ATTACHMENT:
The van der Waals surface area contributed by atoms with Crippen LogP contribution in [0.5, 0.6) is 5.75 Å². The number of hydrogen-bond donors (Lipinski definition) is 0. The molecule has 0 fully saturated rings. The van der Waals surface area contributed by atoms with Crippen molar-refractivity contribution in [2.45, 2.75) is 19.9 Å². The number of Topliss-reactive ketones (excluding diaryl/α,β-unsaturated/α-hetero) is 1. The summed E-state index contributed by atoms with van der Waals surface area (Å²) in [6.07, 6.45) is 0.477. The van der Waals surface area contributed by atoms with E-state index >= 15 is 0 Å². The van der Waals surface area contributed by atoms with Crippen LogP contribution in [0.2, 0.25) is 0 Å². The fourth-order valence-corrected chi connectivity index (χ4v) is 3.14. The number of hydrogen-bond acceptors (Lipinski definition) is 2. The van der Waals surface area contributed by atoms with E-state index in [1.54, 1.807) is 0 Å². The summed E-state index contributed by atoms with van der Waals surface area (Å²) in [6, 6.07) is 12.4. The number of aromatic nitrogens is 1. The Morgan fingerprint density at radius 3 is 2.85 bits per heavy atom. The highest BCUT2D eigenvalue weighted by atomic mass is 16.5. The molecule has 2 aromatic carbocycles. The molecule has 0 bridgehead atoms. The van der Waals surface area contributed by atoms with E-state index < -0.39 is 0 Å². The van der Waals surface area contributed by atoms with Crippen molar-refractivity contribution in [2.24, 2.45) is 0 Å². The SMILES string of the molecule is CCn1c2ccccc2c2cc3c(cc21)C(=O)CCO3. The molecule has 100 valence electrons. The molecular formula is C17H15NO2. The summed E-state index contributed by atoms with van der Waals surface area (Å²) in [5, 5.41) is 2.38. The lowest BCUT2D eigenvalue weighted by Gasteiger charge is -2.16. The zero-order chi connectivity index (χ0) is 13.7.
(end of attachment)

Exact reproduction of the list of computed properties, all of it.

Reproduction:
The van der Waals surface area contributed by atoms with Crippen LogP contribution in [0.5, 0.6) is 5.75 Å². The number of hydrogen-bond donors (Lipinski definition) is 0. The molecule has 0 fully saturated rings. The van der Waals surface area contributed by atoms with Crippen molar-refractivity contribution in [2.45, 2.75) is 19.9 Å². The number of Topliss-reactive ketones (excluding diaryl/α,β-unsaturated/α-hetero) is 1. The summed E-state index contributed by atoms with van der Waals surface area (Å²) in [6.07, 6.45) is 0.477. The van der Waals surface area contributed by atoms with E-state index >= 15 is 0 Å². The van der Waals surface area contributed by atoms with Crippen LogP contribution in [0.2, 0.25) is 0 Å². The fourth-order valence-corrected chi connectivity index (χ4v) is 3.14. The number of hydrogen-bond acceptors (Lipinski definition) is 2. The van der Waals surface area contributed by atoms with E-state index in [1.54, 1.807) is 0 Å². The summed E-state index contributed by atoms with van der Waals surface area (Å²) in [6, 6.07) is 12.4. The number of aromatic nitrogens is 1. The Morgan fingerprint density at radius 3 is 2.85 bits per heavy atom. The highest BCUT2D eigenvalue weighted by atomic mass is 16.5. The molecule has 2 aromatic carbocycles. The molecule has 0 bridgehead atoms. The van der Waals surface area contributed by atoms with E-state index < -0.39 is 0 Å². The van der Waals surface area contributed by atoms with Crippen molar-refractivity contribution in [2.24, 2.45) is 0 Å². The SMILES string of the molecule is CCn1c2ccccc2c2cc3c(cc21)C(=O)CCO3. The molecule has 100 valence electrons. The molecular formula is C17H15NO2. The summed E-state index contributed by atoms with van der Waals surface area (Å²) in [5, 5.41) is 2.38. The lowest BCUT2D eigenvalue weighted by Gasteiger charge is -2.16. The zero-order chi connectivity index (χ0) is 13.7.